5 - Meteorological Services and Warnings
Governments are obliged to provide and promulgate meteorological
information and warnings to shipping.
for recording and reporting observations from ships (5.2)
of ship reports (5.3)
Governments undertake to encourage the collection of meteorological
data by ships at sea and to arrange for their examination,
dissemination and exchange in the manner most suitable for
the purpose of aiding navigation.* Administrations shall encourage
the use of meteorological instruments of a high degree of
accuracy, and shall facilitate the checking of such instruments
upon request. Arrangements may be made by appropriate national
meteorological services for this checking to be undertaken,
free of charge to the ship.
In particular, Contracting Governments undertake to carry
out, in co-operation, the following meteorological arrangements:
warn ships of gales, storms and tropical cyclones by
the issue of information in text and, as far as practicable
graphic form, using the appropriate shore-based facilities
for terrestrial and space radiocommunications services.
to issue, at least twice daily, by terrestrial and space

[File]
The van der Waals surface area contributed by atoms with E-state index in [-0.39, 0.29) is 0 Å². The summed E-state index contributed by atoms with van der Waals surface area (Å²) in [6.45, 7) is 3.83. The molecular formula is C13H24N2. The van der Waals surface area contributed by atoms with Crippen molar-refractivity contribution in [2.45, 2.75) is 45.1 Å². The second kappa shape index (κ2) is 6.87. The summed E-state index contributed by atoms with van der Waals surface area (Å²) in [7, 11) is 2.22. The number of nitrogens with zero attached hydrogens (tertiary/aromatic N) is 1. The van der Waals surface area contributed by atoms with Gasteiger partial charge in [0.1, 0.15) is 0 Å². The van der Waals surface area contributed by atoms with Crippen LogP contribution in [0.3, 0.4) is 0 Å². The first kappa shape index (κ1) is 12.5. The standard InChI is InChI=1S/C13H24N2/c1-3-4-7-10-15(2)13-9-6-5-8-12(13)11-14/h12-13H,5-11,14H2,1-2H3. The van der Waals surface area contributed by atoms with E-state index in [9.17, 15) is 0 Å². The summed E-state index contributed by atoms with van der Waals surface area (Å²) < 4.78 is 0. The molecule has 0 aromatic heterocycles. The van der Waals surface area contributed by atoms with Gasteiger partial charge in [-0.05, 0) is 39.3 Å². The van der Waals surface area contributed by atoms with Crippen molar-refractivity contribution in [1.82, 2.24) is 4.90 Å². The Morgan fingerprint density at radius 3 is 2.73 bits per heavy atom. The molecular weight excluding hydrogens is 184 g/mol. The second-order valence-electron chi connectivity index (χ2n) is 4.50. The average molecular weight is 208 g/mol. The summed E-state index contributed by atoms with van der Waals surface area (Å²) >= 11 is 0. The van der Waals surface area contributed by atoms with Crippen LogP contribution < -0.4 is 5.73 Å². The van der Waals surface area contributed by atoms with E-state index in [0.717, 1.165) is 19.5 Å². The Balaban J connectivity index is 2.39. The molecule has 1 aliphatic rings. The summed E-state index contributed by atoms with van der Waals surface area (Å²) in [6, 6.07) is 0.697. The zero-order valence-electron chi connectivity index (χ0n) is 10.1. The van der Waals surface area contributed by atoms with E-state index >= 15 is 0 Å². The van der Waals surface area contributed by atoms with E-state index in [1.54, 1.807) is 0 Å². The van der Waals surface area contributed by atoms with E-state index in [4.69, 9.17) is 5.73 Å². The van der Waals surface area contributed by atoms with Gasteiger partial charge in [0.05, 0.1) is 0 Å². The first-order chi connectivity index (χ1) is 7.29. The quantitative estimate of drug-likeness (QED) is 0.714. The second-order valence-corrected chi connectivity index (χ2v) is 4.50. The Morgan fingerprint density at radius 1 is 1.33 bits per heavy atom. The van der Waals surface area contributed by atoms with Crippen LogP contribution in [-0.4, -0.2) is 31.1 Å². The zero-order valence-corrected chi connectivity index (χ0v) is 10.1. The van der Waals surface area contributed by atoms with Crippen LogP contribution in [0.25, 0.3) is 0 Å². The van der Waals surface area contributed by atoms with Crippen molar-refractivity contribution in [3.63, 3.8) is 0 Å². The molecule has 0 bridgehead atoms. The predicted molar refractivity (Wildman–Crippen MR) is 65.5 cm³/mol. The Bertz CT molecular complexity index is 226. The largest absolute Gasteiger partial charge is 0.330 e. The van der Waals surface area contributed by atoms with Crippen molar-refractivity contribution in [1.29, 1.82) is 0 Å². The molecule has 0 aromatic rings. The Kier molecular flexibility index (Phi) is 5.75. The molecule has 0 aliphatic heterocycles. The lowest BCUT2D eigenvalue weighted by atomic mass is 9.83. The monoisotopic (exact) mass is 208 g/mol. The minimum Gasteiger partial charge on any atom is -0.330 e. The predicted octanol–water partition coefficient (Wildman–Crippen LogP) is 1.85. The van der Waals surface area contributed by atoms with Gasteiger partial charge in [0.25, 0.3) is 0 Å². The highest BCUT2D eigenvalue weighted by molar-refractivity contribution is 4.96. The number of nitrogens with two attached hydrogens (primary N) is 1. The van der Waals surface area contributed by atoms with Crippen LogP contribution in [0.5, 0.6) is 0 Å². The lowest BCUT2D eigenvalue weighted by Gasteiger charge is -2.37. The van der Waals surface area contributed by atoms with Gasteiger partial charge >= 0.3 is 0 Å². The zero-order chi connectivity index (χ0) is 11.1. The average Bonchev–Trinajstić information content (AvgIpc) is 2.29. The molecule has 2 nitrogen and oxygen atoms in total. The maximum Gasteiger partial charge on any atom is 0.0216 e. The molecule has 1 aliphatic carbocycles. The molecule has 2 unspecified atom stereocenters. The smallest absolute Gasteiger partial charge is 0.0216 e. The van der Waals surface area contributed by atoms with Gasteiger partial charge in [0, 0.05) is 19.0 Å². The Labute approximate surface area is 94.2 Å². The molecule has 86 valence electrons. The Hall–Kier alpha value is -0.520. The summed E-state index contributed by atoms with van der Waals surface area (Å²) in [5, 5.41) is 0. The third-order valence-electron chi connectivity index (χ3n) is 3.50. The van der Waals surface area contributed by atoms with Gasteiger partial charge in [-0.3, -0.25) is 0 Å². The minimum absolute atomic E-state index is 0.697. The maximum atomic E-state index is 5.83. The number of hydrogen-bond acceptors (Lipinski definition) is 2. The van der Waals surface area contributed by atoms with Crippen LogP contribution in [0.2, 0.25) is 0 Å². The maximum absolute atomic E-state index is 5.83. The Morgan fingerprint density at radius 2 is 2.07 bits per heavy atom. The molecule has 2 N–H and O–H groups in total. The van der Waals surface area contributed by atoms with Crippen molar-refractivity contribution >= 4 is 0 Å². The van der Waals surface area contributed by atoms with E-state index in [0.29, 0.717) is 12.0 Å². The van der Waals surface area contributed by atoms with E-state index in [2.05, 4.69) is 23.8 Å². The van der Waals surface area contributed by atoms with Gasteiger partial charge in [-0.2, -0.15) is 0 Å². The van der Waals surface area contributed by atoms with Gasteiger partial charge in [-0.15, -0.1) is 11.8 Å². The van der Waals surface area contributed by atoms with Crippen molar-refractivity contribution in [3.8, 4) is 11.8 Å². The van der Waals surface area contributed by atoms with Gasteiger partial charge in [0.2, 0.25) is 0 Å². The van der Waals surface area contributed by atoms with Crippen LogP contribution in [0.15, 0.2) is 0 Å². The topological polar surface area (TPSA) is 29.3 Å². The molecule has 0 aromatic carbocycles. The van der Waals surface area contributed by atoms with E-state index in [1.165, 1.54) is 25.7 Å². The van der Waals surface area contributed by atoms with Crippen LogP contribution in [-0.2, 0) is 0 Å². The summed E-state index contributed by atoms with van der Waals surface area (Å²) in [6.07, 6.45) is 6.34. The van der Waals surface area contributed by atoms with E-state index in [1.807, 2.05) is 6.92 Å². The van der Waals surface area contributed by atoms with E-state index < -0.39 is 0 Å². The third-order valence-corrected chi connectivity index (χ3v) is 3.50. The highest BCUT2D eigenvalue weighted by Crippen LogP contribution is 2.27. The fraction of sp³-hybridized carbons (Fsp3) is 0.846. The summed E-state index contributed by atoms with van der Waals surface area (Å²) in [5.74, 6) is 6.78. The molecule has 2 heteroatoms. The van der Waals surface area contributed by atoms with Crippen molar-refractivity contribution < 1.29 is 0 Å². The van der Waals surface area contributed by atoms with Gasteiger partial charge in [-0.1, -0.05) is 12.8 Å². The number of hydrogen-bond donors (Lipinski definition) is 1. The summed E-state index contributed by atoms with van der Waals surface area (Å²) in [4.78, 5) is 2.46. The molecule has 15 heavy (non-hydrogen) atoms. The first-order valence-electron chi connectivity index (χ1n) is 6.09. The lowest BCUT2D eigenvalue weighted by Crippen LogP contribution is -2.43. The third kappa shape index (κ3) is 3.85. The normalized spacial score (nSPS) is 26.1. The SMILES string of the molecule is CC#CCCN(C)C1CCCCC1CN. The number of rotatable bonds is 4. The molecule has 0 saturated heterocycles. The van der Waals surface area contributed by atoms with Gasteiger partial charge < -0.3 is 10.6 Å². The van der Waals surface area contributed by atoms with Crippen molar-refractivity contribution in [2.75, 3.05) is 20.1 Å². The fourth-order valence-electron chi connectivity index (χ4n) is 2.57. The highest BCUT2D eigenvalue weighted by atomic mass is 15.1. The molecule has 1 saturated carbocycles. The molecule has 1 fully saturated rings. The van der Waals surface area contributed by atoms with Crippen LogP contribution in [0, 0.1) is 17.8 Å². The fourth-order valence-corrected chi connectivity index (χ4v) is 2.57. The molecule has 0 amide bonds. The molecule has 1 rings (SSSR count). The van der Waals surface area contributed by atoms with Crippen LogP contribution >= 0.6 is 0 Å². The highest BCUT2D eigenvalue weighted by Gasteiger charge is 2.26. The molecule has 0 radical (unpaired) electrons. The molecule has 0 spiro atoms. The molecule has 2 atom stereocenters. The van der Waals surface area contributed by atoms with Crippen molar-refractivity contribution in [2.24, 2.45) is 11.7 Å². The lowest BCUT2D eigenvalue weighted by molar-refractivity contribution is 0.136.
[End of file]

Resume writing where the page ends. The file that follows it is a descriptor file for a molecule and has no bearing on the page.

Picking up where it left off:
radiocommunication services**, as appropriate, weather
information suitable for shipping containing data, analyses,
warnings and forecasts of weather, waves and ice. Such
information shall be transmitted in text and, as far
as practicable, graphic form including meteorological
analysis and prognosis charts transmitted by facsimile
or in digital form for reconstitution on board the ship's
data processing system.
to prepare and issue such publications as may be necessary
for the efficient conduct of meteorological work at
sea and to arrange, if practicable, for the publication
and making available of daily weather charts for the
information of departing ships.
arrange for a selection of ships to be equipped with
tested marine meteorological instruments (such as a
barometer, a barograph, a psychrometer, and suitable
apparatus for measuring sea temperature) for use in
this service, and to take, record and transmit meteorological
observations at the main standard times for surface
synoptic observations (i.e. at least four times daily,
whenever circumstances permit) and to encourage other
ships to take, record and transmit observations in a